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Special Interests - Groups & Societies => BROW => Topic started by: DrMike on December 19, 2018, 12:58:59 AM

Title: Meacham Sharps barrel
Post by: DrMike on December 19, 2018, 12:58:59 AM
I recently purchased an 1863 Sharps, converted by Meacham. The barrel is round with no markings, and has 5 grooves. The serial  number of the receiver is C5439. Can anyone give me info on this barrel and who might have manufactured it...? The barrel is 22" in length.

Regards, Mike McCrae
Title: Re: Meacham Sharps barrel
Post by: Arizona Trooper on February 25, 2019, 09:27:27 PM
If it's a period barrel, it's most likely Remington. They rebarreled a lot of surplus actions after the war for Hartley & Graham. It's pretty certain that the 5 groove Trapdoors came from there.   
Title: Re: Meacham Sharps barrel
Post by: Buck Stinson on February 27, 2019, 01:33:37 PM
If it is a true Meacham, it was fitted with a barrel of English pattern with very deep cut rifling, which will have a convex bottom in each of the grooves.  These barrels were marked (crudely) with the Sharp's Old Reliable cartouche.  If your barrel is unmarked, it is possible that it has been changed.
Title: Re: Meacham Sharps barrel
Post by: Trailrider on February 27, 2019, 01:42:22 PM
IIRC, E.C. Meacham & Co. was a St. Louis outfit that modified surplus Sharps rifles and carbines for sporting and hunting purposes. I recall seeing one with a 32" barrel chambered for Sharps .45-2.1 (so marked), which, of course is the .45-70 basic cartridge.  However, the barrel had a very slow twist, so that it is likely it was a rifle-musket barrel originally, and meant for a bullet weight in the 300 gr. range! Perhaps they meant to get extra velocity out of it...more than possible with the heavier bullets and black powder.  The action was a regular Sharps, but the hammer had been slimmed down just a bit.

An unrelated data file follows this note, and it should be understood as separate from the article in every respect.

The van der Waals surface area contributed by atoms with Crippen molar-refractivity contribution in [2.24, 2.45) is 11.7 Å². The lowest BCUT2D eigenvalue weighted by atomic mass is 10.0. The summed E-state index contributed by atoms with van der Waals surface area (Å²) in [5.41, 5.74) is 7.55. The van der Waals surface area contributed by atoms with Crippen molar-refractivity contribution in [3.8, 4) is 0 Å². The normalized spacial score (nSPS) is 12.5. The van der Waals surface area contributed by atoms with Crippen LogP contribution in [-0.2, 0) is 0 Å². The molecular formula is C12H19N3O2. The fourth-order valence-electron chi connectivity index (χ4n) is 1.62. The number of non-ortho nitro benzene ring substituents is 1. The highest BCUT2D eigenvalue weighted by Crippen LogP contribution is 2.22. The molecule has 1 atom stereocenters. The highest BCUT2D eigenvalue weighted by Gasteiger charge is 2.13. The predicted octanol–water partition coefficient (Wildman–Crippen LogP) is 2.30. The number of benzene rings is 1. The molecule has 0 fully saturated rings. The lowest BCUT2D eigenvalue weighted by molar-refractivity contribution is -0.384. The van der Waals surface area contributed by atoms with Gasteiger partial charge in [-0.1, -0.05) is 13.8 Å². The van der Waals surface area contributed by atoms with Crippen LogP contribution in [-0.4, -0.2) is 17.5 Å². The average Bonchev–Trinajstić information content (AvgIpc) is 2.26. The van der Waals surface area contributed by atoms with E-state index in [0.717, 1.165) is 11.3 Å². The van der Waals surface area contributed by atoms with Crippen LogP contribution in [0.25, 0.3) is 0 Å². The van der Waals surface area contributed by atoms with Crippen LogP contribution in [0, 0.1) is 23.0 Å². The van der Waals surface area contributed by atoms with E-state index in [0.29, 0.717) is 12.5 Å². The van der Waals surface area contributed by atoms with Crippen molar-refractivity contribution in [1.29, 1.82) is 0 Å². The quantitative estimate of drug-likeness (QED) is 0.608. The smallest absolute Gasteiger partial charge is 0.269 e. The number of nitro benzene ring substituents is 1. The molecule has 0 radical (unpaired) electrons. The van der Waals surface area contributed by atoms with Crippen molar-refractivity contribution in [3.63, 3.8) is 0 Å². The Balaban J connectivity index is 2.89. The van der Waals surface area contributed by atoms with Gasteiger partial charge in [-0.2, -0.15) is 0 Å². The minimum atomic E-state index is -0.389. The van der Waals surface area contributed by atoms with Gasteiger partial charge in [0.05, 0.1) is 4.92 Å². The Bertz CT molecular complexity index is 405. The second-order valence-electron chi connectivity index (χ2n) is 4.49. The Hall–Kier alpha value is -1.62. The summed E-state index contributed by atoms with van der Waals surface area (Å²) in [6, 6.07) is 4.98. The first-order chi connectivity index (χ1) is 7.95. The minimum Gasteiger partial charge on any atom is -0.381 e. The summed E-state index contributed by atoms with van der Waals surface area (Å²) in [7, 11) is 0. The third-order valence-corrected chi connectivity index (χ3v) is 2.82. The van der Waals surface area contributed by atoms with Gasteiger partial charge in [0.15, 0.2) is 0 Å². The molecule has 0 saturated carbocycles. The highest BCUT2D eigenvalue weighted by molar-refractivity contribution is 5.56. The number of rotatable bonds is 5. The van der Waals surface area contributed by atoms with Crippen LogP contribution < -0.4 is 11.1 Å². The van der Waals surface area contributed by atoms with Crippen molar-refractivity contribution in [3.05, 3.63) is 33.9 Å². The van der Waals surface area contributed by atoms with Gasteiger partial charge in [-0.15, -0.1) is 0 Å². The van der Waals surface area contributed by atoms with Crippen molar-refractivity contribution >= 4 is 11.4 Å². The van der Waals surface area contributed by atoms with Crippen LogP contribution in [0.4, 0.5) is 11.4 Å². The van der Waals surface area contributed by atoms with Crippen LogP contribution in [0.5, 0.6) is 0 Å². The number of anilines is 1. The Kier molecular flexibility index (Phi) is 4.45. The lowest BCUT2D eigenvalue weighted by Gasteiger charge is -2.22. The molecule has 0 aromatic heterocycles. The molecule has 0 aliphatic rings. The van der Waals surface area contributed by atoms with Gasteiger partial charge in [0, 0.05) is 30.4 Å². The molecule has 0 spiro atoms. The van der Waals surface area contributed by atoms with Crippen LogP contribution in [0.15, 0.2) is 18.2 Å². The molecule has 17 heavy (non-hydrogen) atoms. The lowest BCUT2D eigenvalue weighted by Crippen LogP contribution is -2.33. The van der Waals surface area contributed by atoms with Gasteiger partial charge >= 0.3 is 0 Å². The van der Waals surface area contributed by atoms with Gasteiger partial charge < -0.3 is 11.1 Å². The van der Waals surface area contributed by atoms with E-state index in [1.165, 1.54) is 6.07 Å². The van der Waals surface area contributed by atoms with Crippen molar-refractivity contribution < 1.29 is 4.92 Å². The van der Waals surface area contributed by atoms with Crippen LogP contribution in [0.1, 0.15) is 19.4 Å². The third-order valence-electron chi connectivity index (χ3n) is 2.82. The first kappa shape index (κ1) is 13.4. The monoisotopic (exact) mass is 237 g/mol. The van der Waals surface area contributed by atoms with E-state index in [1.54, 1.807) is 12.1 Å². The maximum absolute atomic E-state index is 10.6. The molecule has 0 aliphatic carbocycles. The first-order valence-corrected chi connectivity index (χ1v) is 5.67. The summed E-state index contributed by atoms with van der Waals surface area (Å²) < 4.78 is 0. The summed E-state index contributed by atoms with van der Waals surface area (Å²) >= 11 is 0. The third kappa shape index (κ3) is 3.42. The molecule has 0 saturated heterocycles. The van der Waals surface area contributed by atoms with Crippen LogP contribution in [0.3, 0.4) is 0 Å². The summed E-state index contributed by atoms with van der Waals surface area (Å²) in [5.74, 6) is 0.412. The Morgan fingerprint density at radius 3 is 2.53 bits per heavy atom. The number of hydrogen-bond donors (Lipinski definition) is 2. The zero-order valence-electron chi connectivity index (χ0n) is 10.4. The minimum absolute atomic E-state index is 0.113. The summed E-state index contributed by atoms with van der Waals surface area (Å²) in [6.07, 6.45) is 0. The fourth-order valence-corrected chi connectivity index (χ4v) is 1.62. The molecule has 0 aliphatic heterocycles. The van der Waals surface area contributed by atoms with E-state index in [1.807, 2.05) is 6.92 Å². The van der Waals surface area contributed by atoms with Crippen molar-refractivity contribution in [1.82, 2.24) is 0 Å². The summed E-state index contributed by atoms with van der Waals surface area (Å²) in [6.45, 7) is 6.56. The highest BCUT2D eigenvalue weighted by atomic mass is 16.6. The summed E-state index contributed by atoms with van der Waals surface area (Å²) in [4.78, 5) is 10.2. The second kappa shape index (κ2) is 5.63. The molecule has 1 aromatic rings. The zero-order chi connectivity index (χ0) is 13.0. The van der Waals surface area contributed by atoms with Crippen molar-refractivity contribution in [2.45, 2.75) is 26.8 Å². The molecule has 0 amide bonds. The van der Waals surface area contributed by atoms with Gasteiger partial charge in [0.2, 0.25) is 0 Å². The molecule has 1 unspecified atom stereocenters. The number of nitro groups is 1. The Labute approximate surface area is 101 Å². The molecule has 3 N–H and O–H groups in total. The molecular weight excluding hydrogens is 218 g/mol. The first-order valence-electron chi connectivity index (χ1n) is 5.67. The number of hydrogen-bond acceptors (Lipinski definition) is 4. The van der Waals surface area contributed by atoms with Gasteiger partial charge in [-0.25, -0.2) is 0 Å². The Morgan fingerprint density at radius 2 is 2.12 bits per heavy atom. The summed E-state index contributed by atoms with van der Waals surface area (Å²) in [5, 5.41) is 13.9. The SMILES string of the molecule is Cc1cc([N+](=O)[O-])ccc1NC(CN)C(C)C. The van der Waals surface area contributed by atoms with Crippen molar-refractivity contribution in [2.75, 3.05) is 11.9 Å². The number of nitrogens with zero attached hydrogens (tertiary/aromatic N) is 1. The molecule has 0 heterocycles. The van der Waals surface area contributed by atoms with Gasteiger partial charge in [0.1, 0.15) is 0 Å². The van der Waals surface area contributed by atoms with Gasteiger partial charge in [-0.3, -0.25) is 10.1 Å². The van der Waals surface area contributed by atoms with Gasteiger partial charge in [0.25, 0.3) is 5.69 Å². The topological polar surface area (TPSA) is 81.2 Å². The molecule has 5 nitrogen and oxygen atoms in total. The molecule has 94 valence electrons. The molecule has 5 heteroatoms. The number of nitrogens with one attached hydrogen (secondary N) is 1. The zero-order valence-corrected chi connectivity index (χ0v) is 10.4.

Title: Re: Meacham Sharps barrel
Post by: Buck Stinson on February 27, 2019, 06:28:07 PM
Meacham actually purchased most of the remaining parts, after the Sharp's Rifle company closed their doors.  Most of the parts Meacham purchased were for the percussion model.  Amoung other modifications, Meacham ground off the percussion capping device on the reciever and ground the cup off of the hammer nose, so it could be used for center fire metallic cartridges.  Meacham Sharp's are not of much interest to a Sharp's collector, mainly because they were very late in western history and saw little if any of the buffalo hunting days.  Buffalo were all but gone by 1880 and the Meacham didn't exist before that time period.